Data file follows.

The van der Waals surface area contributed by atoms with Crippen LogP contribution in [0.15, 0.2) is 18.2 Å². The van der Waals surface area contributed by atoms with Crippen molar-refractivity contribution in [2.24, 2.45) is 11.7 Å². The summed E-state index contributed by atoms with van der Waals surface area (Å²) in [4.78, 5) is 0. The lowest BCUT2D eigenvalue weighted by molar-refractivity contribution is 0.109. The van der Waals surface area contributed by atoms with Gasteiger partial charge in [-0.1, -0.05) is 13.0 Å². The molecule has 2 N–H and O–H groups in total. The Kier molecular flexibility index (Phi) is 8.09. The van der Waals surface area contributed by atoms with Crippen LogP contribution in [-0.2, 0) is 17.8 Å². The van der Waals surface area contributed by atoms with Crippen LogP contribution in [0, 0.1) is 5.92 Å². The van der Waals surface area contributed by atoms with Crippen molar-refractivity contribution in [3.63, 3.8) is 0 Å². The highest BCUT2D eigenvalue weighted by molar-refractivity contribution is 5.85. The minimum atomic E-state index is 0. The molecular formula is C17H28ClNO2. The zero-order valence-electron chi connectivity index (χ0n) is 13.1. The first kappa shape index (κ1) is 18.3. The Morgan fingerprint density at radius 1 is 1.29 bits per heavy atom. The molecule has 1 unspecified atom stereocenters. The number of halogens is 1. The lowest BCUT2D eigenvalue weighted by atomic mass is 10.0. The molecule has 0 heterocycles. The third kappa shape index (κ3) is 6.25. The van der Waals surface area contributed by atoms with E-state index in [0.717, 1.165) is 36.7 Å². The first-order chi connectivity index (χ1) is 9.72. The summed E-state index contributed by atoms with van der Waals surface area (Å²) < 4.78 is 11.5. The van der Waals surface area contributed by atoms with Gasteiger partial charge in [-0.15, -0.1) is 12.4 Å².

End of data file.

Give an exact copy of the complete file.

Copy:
The van der Waals surface area contributed by atoms with Crippen LogP contribution in [0.15, 0.2) is 18.2 Å². The van der Waals surface area contributed by atoms with Crippen molar-refractivity contribution in [2.24, 2.45) is 11.7 Å². The summed E-state index contributed by atoms with van der Waals surface area (Å²) in [4.78, 5) is 0. The lowest BCUT2D eigenvalue weighted by molar-refractivity contribution is 0.109. The van der Waals surface area contributed by atoms with Gasteiger partial charge in [-0.1, -0.05) is 13.0 Å². The molecule has 2 N–H and O–H groups in total. The Kier molecular flexibility index (Phi) is 8.09. The van der Waals surface area contributed by atoms with Crippen LogP contribution in [-0.2, 0) is 17.8 Å². The van der Waals surface area contributed by atoms with Crippen LogP contribution in [0, 0.1) is 5.92 Å². The van der Waals surface area contributed by atoms with Crippen molar-refractivity contribution in [3.63, 3.8) is 0 Å². The highest BCUT2D eigenvalue weighted by molar-refractivity contribution is 5.85. The minimum atomic E-state index is 0. The molecular formula is C17H28ClNO2. The zero-order valence-electron chi connectivity index (χ0n) is 13.1. The first kappa shape index (κ1) is 18.3. The Morgan fingerprint density at radius 1 is 1.29 bits per heavy atom. The molecule has 1 unspecified atom stereocenters. The number of halogens is 1. The lowest BCUT2D eigenvalue weighted by atomic mass is 10.0. The molecule has 0 heterocycles. The third kappa shape index (κ3) is 6.25. The van der Waals surface area contributed by atoms with E-state index in [0.717, 1.165) is 36.7 Å². The first-order chi connectivity index (χ1) is 9.72. The summed E-state index contributed by atoms with van der Waals surface area (Å²) < 4.78 is 11.5. The van der Waals surface area contributed by atoms with Gasteiger partial charge in [-0.15, -0.1) is 12.4 Å².